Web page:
Understanding Power Factor and why it’s important

Correction of power factor with capacitors

Power factor is the relationship (phase) of current and voltage in AC electrical distribution systems. Under ideal conditions current and voltage are “in phase” and the power factor is “100%.” If inductive loads (motors) are present, power factor less than 100% (typically 80 to 90%) can occur.

Low power factor, electrically speaking, causes heavier current to flow in power distribution lines in order to deliver a given number of kilowatts to an electrical load.

The effects?
The power distribution system in the building, or between buildings, can be overloaded by excess (useless) current.
Generating and power distribution systems owned by Edisto Electric have their capacity measured in KVA (kilo amps).
KVA = VOLTS X AMPS X 1.73 (three phase system) / 1,000.

With unity power factor (100%), it would take 2,000 KVA of generating and distribution network capacity to deliver 2,000 KW. If the power factor dropped to 85%, however, 2,353 KVA of capacity would be needed. Thus, we see that lower power factor has an averse effect on generating and distribution capacity.

Low power factor overloads generating, distribution, and networks with excess KVA.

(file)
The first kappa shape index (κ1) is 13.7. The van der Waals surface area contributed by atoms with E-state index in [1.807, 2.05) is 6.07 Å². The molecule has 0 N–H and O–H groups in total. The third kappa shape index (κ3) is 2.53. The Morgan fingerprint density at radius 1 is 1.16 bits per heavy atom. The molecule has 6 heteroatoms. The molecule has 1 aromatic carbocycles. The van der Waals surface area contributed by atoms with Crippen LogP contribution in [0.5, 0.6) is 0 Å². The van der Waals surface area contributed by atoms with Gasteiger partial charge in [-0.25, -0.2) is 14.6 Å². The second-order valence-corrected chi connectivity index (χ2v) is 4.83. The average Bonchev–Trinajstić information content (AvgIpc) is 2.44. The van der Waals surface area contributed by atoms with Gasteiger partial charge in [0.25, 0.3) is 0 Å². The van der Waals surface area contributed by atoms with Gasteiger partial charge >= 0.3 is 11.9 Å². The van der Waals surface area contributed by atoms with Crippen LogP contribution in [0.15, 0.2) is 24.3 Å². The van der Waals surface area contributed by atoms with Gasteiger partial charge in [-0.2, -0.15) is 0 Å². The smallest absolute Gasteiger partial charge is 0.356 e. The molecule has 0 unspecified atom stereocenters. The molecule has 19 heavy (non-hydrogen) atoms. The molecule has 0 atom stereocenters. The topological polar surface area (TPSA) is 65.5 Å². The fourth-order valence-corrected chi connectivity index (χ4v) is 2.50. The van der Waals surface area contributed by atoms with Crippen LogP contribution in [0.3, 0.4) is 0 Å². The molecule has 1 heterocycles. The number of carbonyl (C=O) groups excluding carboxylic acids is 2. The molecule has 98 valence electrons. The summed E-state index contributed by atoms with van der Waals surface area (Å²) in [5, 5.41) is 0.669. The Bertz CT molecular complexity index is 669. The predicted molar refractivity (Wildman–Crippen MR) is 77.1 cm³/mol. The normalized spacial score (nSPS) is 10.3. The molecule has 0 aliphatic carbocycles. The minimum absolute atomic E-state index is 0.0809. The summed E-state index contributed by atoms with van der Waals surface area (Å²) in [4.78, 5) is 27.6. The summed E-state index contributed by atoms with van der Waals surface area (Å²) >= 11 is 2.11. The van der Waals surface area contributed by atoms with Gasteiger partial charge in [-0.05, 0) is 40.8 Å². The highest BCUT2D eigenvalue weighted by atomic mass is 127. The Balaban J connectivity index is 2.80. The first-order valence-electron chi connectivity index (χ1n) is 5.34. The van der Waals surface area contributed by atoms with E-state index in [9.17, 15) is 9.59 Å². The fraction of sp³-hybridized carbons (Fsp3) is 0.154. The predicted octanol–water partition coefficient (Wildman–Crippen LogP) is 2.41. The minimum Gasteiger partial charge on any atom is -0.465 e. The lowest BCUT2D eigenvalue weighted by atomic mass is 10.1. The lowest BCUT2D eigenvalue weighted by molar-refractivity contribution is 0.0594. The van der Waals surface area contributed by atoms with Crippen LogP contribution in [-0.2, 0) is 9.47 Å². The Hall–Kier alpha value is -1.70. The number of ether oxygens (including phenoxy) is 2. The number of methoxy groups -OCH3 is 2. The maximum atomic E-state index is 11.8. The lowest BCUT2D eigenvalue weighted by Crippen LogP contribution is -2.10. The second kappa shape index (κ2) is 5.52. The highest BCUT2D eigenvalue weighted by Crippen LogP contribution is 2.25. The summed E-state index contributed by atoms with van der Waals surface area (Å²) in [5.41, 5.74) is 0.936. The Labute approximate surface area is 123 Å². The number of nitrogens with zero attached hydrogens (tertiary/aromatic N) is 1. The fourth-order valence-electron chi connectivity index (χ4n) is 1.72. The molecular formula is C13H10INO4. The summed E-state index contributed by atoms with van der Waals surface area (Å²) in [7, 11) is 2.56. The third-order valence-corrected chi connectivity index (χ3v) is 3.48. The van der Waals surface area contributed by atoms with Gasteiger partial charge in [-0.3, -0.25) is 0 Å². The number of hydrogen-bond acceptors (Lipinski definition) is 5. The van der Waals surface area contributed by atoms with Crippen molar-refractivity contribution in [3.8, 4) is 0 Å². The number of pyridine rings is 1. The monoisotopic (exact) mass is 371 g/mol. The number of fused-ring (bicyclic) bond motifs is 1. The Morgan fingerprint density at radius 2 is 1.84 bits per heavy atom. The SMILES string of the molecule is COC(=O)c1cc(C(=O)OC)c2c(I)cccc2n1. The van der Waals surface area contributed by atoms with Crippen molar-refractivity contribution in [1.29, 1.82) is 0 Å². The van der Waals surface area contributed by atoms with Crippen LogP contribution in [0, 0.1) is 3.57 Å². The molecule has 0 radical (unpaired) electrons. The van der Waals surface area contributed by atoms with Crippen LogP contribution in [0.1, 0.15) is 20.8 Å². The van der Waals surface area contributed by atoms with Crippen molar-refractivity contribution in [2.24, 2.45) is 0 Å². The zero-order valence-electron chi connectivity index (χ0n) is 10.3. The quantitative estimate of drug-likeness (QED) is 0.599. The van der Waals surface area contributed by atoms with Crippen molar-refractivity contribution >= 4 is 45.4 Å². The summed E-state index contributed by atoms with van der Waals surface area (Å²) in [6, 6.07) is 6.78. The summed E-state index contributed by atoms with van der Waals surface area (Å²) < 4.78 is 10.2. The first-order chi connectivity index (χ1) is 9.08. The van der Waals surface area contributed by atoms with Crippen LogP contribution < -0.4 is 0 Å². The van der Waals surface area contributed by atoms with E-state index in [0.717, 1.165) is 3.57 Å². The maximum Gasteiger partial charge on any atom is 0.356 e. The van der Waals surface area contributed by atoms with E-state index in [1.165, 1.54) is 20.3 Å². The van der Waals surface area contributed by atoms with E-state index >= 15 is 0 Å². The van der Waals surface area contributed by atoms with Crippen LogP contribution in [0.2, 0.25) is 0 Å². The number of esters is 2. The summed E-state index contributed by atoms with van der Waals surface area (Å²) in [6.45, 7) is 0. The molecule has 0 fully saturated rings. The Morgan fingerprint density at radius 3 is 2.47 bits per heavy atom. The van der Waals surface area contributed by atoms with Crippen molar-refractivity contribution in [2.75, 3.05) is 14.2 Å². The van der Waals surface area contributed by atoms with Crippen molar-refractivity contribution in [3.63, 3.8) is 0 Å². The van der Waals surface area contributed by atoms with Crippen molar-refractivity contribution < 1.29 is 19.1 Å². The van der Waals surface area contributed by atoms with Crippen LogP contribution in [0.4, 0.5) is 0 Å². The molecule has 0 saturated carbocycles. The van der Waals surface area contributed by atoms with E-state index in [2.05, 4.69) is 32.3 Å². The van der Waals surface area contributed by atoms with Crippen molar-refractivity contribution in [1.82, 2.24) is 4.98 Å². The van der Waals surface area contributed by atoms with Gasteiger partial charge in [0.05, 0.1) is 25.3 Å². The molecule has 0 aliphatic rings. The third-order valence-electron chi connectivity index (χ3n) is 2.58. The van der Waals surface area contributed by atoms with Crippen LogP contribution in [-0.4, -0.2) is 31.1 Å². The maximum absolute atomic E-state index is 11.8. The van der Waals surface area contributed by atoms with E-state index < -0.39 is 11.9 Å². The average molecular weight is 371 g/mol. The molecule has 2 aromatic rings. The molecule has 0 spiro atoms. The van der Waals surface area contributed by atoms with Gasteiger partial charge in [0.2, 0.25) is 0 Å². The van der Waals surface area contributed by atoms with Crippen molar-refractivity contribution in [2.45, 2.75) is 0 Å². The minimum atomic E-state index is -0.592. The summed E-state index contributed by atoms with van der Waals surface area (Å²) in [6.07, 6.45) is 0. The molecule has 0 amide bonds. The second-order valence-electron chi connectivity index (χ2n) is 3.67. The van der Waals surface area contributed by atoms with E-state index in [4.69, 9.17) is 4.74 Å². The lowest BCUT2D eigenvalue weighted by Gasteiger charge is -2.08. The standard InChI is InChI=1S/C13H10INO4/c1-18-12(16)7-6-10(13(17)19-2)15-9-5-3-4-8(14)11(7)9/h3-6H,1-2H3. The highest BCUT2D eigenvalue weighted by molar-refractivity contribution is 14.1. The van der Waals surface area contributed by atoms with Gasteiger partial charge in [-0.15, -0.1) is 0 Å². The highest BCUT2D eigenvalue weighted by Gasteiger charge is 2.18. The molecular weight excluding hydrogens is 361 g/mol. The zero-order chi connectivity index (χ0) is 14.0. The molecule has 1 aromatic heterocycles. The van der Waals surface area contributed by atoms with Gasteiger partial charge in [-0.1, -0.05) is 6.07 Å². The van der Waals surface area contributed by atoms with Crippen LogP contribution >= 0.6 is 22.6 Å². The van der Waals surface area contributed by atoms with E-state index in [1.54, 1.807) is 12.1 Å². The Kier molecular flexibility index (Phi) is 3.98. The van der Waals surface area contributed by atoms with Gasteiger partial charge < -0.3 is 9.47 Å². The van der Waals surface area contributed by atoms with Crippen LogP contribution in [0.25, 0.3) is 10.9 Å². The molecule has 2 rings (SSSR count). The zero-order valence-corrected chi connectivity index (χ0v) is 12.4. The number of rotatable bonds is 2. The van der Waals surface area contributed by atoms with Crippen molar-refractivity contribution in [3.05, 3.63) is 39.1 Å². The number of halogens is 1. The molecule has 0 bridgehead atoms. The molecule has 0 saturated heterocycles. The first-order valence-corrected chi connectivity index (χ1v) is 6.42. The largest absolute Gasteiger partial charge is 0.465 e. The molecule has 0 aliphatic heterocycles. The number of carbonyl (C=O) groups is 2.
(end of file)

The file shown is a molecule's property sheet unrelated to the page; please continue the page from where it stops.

If you own a large building, you should consider correcting poor power factor for either or both of these reasons:
• To reduce the possibility of additional power factor charges in the event that Edisto Electric starts billing for PF corrections and
• To restore the (KVA) capacity of overloaded feeders within the building or building complex.

There are several methods of correcting lower power factor. Commonly used are:capacitors.

Capacitor Banks
The most practical and economical power factor correction device is the capacitor. It improves the power factor because the effects of capacitance are exactly opposite from those of inductance.

The var of KVAR rating of a capacitor shows how much reactive power the capacitor will supply. Since this kind of reactive power cancels out the reactive power caused by inductance, each kilovar of capacitance decreases the net reactive power demand by the same amount. A 15 KVAR capacitor, for example, will cancel out 15 KVA of inductive reactive power.

Capacitors can be installed at any point in the electrical system and will improve the power factor between the point of application and the power source. However, the power factor between the load and the capacitor will remain unchanged. Capacitors are usually added at each piece of offending equipment, ahead of groups of motors (ahead of motor control centers or distribution panels) or at main services.